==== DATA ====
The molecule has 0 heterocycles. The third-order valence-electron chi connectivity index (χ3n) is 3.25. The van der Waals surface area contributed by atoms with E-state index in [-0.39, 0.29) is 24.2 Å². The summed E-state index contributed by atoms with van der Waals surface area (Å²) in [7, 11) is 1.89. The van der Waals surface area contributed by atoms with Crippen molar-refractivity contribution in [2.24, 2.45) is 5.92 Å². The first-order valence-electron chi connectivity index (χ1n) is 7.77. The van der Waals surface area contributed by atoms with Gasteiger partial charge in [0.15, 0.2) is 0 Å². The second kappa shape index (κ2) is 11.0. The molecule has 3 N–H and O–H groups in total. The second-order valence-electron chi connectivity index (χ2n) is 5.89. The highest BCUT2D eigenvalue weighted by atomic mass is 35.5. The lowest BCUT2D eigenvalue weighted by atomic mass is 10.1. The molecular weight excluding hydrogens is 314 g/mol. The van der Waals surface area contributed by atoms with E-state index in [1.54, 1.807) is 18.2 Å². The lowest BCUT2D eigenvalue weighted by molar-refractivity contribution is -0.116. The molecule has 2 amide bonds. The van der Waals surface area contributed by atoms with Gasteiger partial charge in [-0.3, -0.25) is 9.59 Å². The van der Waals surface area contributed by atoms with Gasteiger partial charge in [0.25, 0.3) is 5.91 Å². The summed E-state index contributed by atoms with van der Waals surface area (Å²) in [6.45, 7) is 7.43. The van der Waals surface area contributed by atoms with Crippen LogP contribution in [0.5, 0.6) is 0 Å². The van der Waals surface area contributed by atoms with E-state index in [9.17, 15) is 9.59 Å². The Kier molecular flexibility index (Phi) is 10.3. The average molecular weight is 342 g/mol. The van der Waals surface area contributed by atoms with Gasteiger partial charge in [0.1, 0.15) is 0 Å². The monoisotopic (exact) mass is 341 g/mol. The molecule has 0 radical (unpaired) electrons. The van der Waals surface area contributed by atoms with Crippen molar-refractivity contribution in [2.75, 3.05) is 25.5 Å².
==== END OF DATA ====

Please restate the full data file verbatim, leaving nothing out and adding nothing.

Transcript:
The molecule has 0 heterocycles. The third-order valence-electron chi connectivity index (χ3n) is 3.25. The van der Waals surface area contributed by atoms with E-state index in [-0.39, 0.29) is 24.2 Å². The summed E-state index contributed by atoms with van der Waals surface area (Å²) in [7, 11) is 1.89. The van der Waals surface area contributed by atoms with Crippen molar-refractivity contribution in [2.24, 2.45) is 5.92 Å². The first-order valence-electron chi connectivity index (χ1n) is 7.77. The van der Waals surface area contributed by atoms with Gasteiger partial charge in [0.15, 0.2) is 0 Å². The second kappa shape index (κ2) is 11.0. The molecule has 3 N–H and O–H groups in total. The second-order valence-electron chi connectivity index (χ2n) is 5.89. The highest BCUT2D eigenvalue weighted by atomic mass is 35.5. The lowest BCUT2D eigenvalue weighted by atomic mass is 10.1. The molecular weight excluding hydrogens is 314 g/mol. The van der Waals surface area contributed by atoms with E-state index in [1.54, 1.807) is 18.2 Å². The lowest BCUT2D eigenvalue weighted by molar-refractivity contribution is -0.116. The molecule has 2 amide bonds. The van der Waals surface area contributed by atoms with Gasteiger partial charge in [-0.3, -0.25) is 9.59 Å². The van der Waals surface area contributed by atoms with Gasteiger partial charge in [0.25, 0.3) is 5.91 Å². The summed E-state index contributed by atoms with van der Waals surface area (Å²) in [6.45, 7) is 7.43. The van der Waals surface area contributed by atoms with Crippen LogP contribution in [0.5, 0.6) is 0 Å². The van der Waals surface area contributed by atoms with E-state index in [9.17, 15) is 9.59 Å². The Kier molecular flexibility index (Phi) is 10.3. The average molecular weight is 342 g/mol. The van der Waals surface area contributed by atoms with Gasteiger partial charge in [0.1, 0.15) is 0 Å². The monoisotopic (exact) mass is 341 g/mol. The molecule has 0 radical (unpaired) electrons. The van der Waals surface area contributed by atoms with Crippen molar-refractivity contribution in [2.75, 3.05) is 25.5 Å².